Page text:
Facts About Roseola

Facts About Roseola

Roseola is a common infection in children ages 6 to 24 months. Roseola is caused by a virus.

Symptoms + risks

Children younger than 4 months or older than 4 years don’t usually get roseola. Most children are not very sick with roseola.

Roseola starts with a fever. After 3 to 5 days, the fever goes down  and a rash appears on the child’s face or body. The rash is made up of small, red dots that last for a day or two.

There can be a high fever that causes febrile (fever) seizures or convulsions in some children.

It is hard to know if a child has roseola until the rash appears. A doctor can tell if the child’s fever is caused by roseola or some more serious infection.

How is roseola spread?

Roseola is not very infectious.

We are not sure how it spreads from person to person.

Children with roseola get better without treatment and usually have no further problems.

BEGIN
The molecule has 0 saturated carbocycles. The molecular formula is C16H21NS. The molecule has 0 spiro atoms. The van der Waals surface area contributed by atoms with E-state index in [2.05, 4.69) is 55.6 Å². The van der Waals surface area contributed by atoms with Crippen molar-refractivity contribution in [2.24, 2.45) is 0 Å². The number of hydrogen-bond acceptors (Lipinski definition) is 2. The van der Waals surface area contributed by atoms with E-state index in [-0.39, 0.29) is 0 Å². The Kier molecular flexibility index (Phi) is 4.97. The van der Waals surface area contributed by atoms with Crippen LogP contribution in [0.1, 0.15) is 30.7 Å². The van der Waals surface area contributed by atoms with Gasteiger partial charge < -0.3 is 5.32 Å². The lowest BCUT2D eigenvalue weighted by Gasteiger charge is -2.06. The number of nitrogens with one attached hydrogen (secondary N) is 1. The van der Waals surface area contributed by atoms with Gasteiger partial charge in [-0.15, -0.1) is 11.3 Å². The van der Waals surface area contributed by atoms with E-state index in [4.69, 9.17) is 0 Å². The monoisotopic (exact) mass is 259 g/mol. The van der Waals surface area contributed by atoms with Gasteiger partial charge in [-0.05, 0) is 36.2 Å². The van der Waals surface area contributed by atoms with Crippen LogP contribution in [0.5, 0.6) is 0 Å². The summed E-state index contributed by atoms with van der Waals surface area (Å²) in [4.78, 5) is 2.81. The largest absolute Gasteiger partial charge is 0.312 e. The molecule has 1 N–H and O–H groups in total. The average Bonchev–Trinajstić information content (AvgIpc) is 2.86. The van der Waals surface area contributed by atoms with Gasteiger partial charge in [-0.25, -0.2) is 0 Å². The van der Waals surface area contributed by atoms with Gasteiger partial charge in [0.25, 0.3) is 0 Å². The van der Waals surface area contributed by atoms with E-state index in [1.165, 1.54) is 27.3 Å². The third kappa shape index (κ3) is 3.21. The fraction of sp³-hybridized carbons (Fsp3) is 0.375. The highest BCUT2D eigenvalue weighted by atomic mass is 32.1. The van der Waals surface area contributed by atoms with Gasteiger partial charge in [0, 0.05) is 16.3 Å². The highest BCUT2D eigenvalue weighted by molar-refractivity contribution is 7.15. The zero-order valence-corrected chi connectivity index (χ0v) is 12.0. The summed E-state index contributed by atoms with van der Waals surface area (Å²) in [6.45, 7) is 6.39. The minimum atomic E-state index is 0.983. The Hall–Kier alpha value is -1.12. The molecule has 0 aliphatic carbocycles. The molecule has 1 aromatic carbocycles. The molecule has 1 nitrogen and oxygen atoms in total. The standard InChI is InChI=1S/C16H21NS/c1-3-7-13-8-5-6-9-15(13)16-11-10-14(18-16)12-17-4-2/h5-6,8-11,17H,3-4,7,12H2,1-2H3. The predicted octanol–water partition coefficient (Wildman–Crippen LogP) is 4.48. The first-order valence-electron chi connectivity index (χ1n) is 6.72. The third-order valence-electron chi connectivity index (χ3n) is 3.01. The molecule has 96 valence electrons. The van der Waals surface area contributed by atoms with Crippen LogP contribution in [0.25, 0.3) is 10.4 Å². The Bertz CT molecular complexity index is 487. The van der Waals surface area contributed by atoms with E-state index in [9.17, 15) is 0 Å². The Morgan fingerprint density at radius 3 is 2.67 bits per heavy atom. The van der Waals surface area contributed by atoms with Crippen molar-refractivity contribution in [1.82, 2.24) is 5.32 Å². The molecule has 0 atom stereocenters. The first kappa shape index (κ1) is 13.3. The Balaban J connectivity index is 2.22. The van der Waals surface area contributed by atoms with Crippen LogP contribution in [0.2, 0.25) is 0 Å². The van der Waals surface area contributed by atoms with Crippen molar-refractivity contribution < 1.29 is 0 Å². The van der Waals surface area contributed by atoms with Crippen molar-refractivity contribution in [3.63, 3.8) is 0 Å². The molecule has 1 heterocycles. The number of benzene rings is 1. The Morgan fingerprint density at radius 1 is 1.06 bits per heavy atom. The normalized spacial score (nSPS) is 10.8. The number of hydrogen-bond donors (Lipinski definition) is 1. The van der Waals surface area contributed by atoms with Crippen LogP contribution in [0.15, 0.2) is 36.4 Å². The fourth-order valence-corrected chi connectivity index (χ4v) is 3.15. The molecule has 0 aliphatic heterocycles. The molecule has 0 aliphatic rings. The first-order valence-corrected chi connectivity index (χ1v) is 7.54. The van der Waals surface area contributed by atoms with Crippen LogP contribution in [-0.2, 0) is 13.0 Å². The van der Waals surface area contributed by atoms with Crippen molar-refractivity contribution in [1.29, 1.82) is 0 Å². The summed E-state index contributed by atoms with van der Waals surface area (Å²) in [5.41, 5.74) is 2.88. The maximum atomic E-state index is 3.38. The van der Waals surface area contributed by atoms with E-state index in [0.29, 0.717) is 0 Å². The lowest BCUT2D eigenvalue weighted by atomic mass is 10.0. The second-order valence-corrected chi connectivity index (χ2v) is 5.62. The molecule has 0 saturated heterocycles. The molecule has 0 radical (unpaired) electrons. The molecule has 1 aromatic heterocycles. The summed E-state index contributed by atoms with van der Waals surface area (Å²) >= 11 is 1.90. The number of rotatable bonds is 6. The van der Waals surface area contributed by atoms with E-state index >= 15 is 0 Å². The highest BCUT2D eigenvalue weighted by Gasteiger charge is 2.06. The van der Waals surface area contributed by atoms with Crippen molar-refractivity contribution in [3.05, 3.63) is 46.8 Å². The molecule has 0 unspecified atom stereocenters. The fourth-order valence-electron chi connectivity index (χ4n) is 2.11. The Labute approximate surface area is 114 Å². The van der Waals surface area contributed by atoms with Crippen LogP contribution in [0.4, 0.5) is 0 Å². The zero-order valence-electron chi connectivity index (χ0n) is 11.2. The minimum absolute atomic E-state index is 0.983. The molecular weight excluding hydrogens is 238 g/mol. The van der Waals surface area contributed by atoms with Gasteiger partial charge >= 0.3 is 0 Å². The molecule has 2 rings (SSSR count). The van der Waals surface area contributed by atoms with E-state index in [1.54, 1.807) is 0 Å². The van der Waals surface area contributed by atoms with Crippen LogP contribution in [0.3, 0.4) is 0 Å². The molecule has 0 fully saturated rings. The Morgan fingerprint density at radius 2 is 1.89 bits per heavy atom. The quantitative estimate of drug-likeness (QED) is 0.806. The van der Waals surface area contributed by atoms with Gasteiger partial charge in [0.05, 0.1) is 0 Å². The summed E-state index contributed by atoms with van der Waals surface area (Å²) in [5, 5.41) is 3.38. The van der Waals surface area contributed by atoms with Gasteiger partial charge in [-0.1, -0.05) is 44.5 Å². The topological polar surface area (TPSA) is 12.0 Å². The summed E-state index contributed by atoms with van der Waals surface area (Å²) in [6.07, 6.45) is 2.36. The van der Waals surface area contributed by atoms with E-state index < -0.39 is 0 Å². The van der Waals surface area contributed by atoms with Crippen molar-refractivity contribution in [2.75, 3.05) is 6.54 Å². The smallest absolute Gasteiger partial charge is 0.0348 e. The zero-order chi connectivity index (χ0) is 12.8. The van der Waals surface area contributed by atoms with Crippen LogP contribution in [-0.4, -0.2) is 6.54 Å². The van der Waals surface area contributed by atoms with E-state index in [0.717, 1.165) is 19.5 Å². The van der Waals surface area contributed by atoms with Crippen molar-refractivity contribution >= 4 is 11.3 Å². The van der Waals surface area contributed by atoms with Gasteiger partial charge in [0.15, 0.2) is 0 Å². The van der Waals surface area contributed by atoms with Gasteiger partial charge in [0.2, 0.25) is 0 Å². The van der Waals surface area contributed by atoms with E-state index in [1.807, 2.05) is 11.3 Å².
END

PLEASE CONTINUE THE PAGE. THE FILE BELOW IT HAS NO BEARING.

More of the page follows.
What to do at home

  • If another child has roseola, watch your child for signs of roseola.
  • Call your doctor if your child develops a fever of 38.5ºC or higher or a febrile (fever) seizure.
  • To bring a child’s fever down, keep clothing light, such as a T-shirt and shorts or diaper.
  • If the child has a temperature of 38.5ºC or higher, sponge baths with a washcloth soaked in cool, not cold, water can help reduce the fever.
  • Offer your child plenty of fluids to drink.

For more information about how to look after a child with a fever, see Facts About Fever.

  • When taking care of a child with roseola, wash your hands often and always before preparing and eating food.
  • Tell caregivers that your child has roseola.

About Acetaminophen or Ibuprofen.

Children with roseola may go to the child care centre or school when the fever and rash are gone and they feel well enough to take part in activities.

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